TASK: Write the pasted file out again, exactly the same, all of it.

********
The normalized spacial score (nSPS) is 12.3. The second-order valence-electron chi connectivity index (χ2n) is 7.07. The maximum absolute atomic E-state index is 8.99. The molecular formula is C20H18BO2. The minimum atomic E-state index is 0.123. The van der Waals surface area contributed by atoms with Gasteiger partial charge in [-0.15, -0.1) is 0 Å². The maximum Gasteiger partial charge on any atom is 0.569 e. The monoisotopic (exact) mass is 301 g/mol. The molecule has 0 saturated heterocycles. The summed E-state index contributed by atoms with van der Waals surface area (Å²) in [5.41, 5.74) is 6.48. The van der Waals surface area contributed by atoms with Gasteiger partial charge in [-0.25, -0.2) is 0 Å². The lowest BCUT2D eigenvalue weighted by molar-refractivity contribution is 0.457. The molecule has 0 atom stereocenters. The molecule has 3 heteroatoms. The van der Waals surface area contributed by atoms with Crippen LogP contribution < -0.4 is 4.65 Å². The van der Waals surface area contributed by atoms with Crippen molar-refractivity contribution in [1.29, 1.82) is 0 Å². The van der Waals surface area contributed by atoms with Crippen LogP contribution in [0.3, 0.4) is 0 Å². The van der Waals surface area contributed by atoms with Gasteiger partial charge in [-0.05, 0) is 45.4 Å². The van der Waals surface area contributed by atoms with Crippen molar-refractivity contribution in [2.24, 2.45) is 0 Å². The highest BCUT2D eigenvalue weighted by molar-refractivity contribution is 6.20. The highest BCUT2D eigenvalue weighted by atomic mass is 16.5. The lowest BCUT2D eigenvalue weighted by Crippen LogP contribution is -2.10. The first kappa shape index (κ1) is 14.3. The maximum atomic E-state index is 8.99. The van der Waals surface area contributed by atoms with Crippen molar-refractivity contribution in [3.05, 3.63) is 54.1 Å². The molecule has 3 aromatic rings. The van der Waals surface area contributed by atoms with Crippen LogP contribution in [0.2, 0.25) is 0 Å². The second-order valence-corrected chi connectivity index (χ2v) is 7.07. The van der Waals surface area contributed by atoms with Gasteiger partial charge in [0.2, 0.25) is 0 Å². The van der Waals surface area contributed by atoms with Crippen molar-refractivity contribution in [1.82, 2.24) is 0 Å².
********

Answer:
The normalized spacial score (nSPS) is 12.3. The second-order valence-electron chi connectivity index (χ2n) is 7.07. The maximum absolute atomic E-state index is 8.99. The molecular formula is C20H18BO2. The minimum atomic E-state index is 0.123. The van der Waals surface area contributed by atoms with Gasteiger partial charge in [-0.15, -0.1) is 0 Å². The maximum Gasteiger partial charge on any atom is 0.569 e. The monoisotopic (exact) mass is 301 g/mol. The molecule has 0 saturated heterocycles. The summed E-state index contributed by atoms with van der Waals surface area (Å²) in [5.41, 5.74) is 6.48. The van der Waals surface area contributed by atoms with Gasteiger partial charge in [-0.25, -0.2) is 0 Å². The lowest BCUT2D eigenvalue weighted by molar-refractivity contribution is 0.457. The molecule has 0 atom stereocenters. The molecule has 3 heteroatoms. The van der Waals surface area contributed by atoms with Crippen LogP contribution < -0.4 is 4.65 Å². The van der Waals surface area contributed by atoms with Crippen molar-refractivity contribution in [1.29, 1.82) is 0 Å². The van der Waals surface area contributed by atoms with Crippen LogP contribution in [0.3, 0.4) is 0 Å². The van der Waals surface area contributed by atoms with Gasteiger partial charge in [-0.05, 0) is 45.4 Å². The van der Waals surface area contributed by atoms with Crippen molar-refractivity contribution in [2.24, 2.45) is 0 Å². The highest BCUT2D eigenvalue weighted by molar-refractivity contribution is 6.20. The highest BCUT2D eigenvalue weighted by atomic mass is 16.5. The lowest BCUT2D eigenvalue weighted by Crippen LogP contribution is -2.10. The first kappa shape index (κ1) is 14.3. The maximum atomic E-state index is 8.99. The van der Waals surface area contributed by atoms with Crippen molar-refractivity contribution in [3.05, 3.63) is 54.1 Å². The molecule has 3 aromatic rings. The van der Waals surface area contributed by atoms with Crippen LogP contribution in [0.2, 0.25) is 0 Å². The second-order valence-corrected chi connectivity index (χ2v) is 7.07. The van der Waals surface area contributed by atoms with Gasteiger partial charge in [0.2, 0.25) is 0 Å². The van der Waals surface area contributed by atoms with Crippen molar-refractivity contribution in [1.82, 2.24) is 0 Å².